Losing My Taste for Junk

 
Over the weekend, I told the future husband that I think I’m losing my taste for spending money. I’m on track to come in $230 under budget this month, and I can’t think of anything that I really need to spend that on. We talked about how it’s similar to the taste for junk food. In our heavier days, each of us ate fast food regularly. When I ate McD’s on a regular basis, I would crave it every day. As I drove past the two or three McD’s on my commute, I’d have a fight with myself over those darn french fries: “eat healthy at home,” “get the fries; they’re so yummy,” “you should eat all those veggies you bought,” “but the fries!!” This would repeat until I just gave in at Franchise Number Three and went through the darn drive-thru. Now that I’m in the habit of cooking and have a great partner who reinforces my healthy tendencies, I can’t really stand McDonald’s or any fast food chain. I can smell that corporate-y, manufactured smell as soon as I drive on the lot, and I have no desire to eat it. I’ve lost my taste for most junk food.

Now, I’m really excited because, after just two months of better financial habits, I think I’m loosing my taste for junk spending. When I’m driving home, I’m no longer tempted to stop off at Barnes and Noble or Target for a quick pick-me-up. I’ve cut my cash allowance in half and don’t feel like I’m spending any less. I think all the good habits I’m developing — like sticking to a list, thinking through any purchases, looking for small ways to increase my income — are crowding out my old ways. I know I used to go shopping when I was bored or grumpy, not even fun clothes shopping, just quick trips into Target or a bookstore. I also know I used to run to the grocery store for any little thing.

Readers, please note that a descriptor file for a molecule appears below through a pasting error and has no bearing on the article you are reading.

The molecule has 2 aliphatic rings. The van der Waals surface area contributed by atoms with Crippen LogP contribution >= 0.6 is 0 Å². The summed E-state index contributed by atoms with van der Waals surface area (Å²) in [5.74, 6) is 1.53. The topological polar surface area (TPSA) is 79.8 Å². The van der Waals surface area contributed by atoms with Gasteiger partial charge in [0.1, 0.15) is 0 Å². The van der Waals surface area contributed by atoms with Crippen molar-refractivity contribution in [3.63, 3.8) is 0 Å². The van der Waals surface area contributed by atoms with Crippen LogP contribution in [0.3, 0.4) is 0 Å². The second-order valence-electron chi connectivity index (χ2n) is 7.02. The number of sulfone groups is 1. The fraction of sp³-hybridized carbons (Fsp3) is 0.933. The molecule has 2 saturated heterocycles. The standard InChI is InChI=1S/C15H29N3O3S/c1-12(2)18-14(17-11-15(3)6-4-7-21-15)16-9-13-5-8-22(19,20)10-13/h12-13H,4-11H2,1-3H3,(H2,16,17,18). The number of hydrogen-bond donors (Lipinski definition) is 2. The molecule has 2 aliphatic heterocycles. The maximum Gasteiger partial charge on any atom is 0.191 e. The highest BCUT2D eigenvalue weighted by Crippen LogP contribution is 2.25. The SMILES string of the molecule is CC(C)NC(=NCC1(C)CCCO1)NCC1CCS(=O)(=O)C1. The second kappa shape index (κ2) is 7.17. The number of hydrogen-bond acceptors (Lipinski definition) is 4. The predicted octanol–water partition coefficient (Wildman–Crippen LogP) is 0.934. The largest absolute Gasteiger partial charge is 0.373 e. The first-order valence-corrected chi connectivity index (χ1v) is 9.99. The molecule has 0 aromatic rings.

A few years ago, a friend of mine and I developed a philosophy of “rock bottom renewal.” Basically, we felt you had to hit rock-bottom with your eating habits before you’d really commit to a new diet. Sometimes, we even gorged ourselves during rock-bottom weekends so that we’d feel completely ready for whatever diet we had picked. I think, in the back of my mind, I knew January was a rock-bottom spending month.We’d just gotten through Christmas, and I thought I should have been cutting back. Instead, money just seemed to flow through my fingers. The rock-bottom moment came on Martin Luther King Day when I had the future step-kids. We got manicures, went shopping, ate lunch out, and went to the movies for a grand total of around $120. The future husband had given me his credit card, but I felt guilty about how much we were spending and put about half of it on my card. Mind you, this was not the kids’ fault at all. They would have been happy with whatever I had suggested doing, and they would have been fine with me saying, “let’s pick one fun thing to do today.” Instead, I was the one who wanted to make sure they had a great day and just said “yes” to any idea that popped in my head. Shortly after that, I read an article in Real Simple about saving money, and shortly after that my new financial diet began.